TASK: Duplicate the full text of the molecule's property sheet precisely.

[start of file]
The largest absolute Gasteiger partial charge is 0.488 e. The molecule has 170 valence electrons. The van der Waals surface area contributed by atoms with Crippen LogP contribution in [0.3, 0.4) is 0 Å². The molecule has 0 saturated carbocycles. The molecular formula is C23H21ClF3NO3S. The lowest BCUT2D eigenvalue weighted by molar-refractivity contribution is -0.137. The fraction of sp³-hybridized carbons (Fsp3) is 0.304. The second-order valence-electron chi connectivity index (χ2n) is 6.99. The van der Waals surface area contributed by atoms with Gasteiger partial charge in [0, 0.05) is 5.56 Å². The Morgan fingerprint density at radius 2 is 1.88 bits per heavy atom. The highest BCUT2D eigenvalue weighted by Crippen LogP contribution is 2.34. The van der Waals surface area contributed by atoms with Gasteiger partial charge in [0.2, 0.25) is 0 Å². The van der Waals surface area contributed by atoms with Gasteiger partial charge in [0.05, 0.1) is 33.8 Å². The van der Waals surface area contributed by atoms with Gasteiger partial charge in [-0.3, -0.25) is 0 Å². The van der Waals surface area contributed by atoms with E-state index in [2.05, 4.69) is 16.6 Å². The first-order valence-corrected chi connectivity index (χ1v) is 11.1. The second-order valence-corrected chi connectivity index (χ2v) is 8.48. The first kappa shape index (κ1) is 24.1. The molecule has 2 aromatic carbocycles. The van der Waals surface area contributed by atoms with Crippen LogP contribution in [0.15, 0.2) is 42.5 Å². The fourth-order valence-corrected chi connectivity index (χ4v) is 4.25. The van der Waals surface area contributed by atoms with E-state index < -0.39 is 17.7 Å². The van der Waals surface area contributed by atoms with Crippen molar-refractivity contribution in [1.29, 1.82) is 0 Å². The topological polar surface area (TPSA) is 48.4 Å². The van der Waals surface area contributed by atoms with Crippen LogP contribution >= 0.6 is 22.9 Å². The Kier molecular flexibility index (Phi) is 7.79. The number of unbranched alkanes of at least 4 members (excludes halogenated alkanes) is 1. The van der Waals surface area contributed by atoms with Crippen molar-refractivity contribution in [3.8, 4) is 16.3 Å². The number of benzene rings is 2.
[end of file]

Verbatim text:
The largest absolute Gasteiger partial charge is 0.488 e. The molecule has 170 valence electrons. The van der Waals surface area contributed by atoms with Crippen LogP contribution in [0.3, 0.4) is 0 Å². The molecule has 0 saturated carbocycles. The molecular formula is C23H21ClF3NO3S. The lowest BCUT2D eigenvalue weighted by molar-refractivity contribution is -0.137. The fraction of sp³-hybridized carbons (Fsp3) is 0.304. The second-order valence-electron chi connectivity index (χ2n) is 6.99. The van der Waals surface area contributed by atoms with Gasteiger partial charge in [0, 0.05) is 5.56 Å². The Morgan fingerprint density at radius 2 is 1.88 bits per heavy atom. The highest BCUT2D eigenvalue weighted by Crippen LogP contribution is 2.34. The van der Waals surface area contributed by atoms with Gasteiger partial charge in [0.2, 0.25) is 0 Å². The van der Waals surface area contributed by atoms with Gasteiger partial charge in [0.05, 0.1) is 33.8 Å². The van der Waals surface area contributed by atoms with Gasteiger partial charge in [-0.3, -0.25) is 0 Å². The van der Waals surface area contributed by atoms with E-state index in [2.05, 4.69) is 16.6 Å². The first-order valence-corrected chi connectivity index (χ1v) is 11.1. The second-order valence-corrected chi connectivity index (χ2v) is 8.48. The first kappa shape index (κ1) is 24.1. The molecule has 2 aromatic carbocycles. The van der Waals surface area contributed by atoms with Crippen LogP contribution in [0.15, 0.2) is 42.5 Å². The fourth-order valence-corrected chi connectivity index (χ4v) is 4.25. The van der Waals surface area contributed by atoms with E-state index < -0.39 is 17.7 Å². The van der Waals surface area contributed by atoms with Crippen molar-refractivity contribution in [1.29, 1.82) is 0 Å². The topological polar surface area (TPSA) is 48.4 Å². The van der Waals surface area contributed by atoms with Crippen LogP contribution >= 0.6 is 22.9 Å². The Kier molecular flexibility index (Phi) is 7.79. The number of unbranched alkanes of at least 4 members (excludes halogenated alkanes) is 1. The van der Waals surface area contributed by atoms with Crippen molar-refractivity contribution in [3.8, 4) is 16.3 Å². The number of benzene rings is 2.